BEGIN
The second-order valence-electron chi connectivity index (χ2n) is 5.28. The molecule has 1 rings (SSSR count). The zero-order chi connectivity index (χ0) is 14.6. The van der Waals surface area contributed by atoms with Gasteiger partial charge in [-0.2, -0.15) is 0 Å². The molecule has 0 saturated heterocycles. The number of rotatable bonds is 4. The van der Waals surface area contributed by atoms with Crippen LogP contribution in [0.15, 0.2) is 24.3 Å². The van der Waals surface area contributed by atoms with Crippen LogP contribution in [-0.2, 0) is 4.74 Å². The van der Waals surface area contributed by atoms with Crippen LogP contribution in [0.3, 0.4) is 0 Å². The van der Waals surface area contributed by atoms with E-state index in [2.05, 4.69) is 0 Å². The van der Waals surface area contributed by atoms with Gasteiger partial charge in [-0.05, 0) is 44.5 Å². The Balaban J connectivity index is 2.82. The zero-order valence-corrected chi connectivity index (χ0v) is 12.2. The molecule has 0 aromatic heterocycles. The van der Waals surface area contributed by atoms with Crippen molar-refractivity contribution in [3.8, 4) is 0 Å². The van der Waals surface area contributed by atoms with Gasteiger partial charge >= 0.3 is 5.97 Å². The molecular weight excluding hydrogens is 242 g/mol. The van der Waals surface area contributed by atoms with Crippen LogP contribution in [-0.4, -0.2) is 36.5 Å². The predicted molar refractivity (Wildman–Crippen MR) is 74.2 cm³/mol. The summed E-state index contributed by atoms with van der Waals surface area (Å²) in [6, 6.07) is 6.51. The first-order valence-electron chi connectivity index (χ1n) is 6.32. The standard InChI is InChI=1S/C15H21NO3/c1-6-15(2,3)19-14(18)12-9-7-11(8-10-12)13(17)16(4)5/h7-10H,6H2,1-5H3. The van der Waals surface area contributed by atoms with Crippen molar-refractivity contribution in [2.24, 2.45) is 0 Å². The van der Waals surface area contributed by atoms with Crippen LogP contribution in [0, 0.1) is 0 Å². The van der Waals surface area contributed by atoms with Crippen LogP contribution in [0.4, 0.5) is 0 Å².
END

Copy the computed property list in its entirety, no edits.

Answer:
The second-order valence-electron chi connectivity index (χ2n) is 5.28. The molecule has 1 rings (SSSR count). The zero-order chi connectivity index (χ0) is 14.6. The van der Waals surface area contributed by atoms with Gasteiger partial charge in [-0.2, -0.15) is 0 Å². The molecule has 0 saturated heterocycles. The number of rotatable bonds is 4. The van der Waals surface area contributed by atoms with Crippen LogP contribution in [0.15, 0.2) is 24.3 Å². The van der Waals surface area contributed by atoms with Crippen LogP contribution in [-0.2, 0) is 4.74 Å². The van der Waals surface area contributed by atoms with Crippen LogP contribution in [0.3, 0.4) is 0 Å². The van der Waals surface area contributed by atoms with E-state index in [2.05, 4.69) is 0 Å². The van der Waals surface area contributed by atoms with Gasteiger partial charge in [-0.05, 0) is 44.5 Å². The Balaban J connectivity index is 2.82. The zero-order valence-corrected chi connectivity index (χ0v) is 12.2. The molecule has 0 aromatic heterocycles. The van der Waals surface area contributed by atoms with Crippen molar-refractivity contribution in [3.8, 4) is 0 Å². The van der Waals surface area contributed by atoms with Gasteiger partial charge >= 0.3 is 5.97 Å². The molecular weight excluding hydrogens is 242 g/mol. The van der Waals surface area contributed by atoms with Crippen LogP contribution in [-0.4, -0.2) is 36.5 Å². The predicted molar refractivity (Wildman–Crippen MR) is 74.2 cm³/mol. The summed E-state index contributed by atoms with van der Waals surface area (Å²) in [6, 6.07) is 6.51. The first-order valence-electron chi connectivity index (χ1n) is 6.32. The standard InChI is InChI=1S/C15H21NO3/c1-6-15(2,3)19-14(18)12-9-7-11(8-10-12)13(17)16(4)5/h7-10H,6H2,1-5H3. The van der Waals surface area contributed by atoms with Crippen molar-refractivity contribution in [2.24, 2.45) is 0 Å². The van der Waals surface area contributed by atoms with Crippen LogP contribution in [0, 0.1) is 0 Å². The van der Waals surface area contributed by atoms with Crippen LogP contribution in [0.4, 0.5) is 0 Å².